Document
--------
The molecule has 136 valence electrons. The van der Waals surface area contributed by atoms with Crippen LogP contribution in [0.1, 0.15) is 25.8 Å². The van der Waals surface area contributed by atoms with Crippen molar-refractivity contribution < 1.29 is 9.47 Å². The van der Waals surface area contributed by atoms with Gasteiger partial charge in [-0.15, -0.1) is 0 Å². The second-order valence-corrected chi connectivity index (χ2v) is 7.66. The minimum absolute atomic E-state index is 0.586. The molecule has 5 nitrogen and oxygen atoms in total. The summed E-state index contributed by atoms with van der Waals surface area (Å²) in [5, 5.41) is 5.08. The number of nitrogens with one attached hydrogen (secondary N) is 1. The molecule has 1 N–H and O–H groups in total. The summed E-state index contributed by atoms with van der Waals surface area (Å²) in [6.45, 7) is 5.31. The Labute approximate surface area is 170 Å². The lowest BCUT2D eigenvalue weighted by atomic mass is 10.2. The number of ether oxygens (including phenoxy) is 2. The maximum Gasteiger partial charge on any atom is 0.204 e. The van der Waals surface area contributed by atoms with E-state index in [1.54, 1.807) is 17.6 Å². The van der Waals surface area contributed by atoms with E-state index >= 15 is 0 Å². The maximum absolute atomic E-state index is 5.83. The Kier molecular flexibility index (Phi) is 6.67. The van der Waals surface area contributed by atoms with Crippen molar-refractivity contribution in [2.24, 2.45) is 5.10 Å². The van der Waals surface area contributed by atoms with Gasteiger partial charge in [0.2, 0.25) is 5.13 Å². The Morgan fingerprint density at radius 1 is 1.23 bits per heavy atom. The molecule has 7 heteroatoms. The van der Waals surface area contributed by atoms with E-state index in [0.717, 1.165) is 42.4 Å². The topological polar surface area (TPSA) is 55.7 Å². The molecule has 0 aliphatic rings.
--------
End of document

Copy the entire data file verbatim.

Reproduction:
The molecule has 136 valence electrons. The van der Waals surface area contributed by atoms with Crippen LogP contribution in [0.1, 0.15) is 25.8 Å². The van der Waals surface area contributed by atoms with Crippen molar-refractivity contribution < 1.29 is 9.47 Å². The van der Waals surface area contributed by atoms with Gasteiger partial charge in [-0.15, -0.1) is 0 Å². The second-order valence-corrected chi connectivity index (χ2v) is 7.66. The minimum absolute atomic E-state index is 0.586. The molecule has 5 nitrogen and oxygen atoms in total. The summed E-state index contributed by atoms with van der Waals surface area (Å²) in [5, 5.41) is 5.08. The number of nitrogens with one attached hydrogen (secondary N) is 1. The molecule has 1 N–H and O–H groups in total. The summed E-state index contributed by atoms with van der Waals surface area (Å²) in [6.45, 7) is 5.31. The Labute approximate surface area is 170 Å². The lowest BCUT2D eigenvalue weighted by atomic mass is 10.2. The number of ether oxygens (including phenoxy) is 2. The maximum Gasteiger partial charge on any atom is 0.204 e. The van der Waals surface area contributed by atoms with E-state index in [1.54, 1.807) is 17.6 Å². The van der Waals surface area contributed by atoms with E-state index >= 15 is 0 Å². The maximum absolute atomic E-state index is 5.83. The Kier molecular flexibility index (Phi) is 6.67. The van der Waals surface area contributed by atoms with Crippen molar-refractivity contribution in [2.24, 2.45) is 5.10 Å². The van der Waals surface area contributed by atoms with Gasteiger partial charge in [0.2, 0.25) is 5.13 Å². The Morgan fingerprint density at radius 1 is 1.23 bits per heavy atom. The molecule has 7 heteroatoms. The van der Waals surface area contributed by atoms with E-state index in [0.717, 1.165) is 42.4 Å². The topological polar surface area (TPSA) is 55.7 Å². The molecule has 0 aliphatic rings.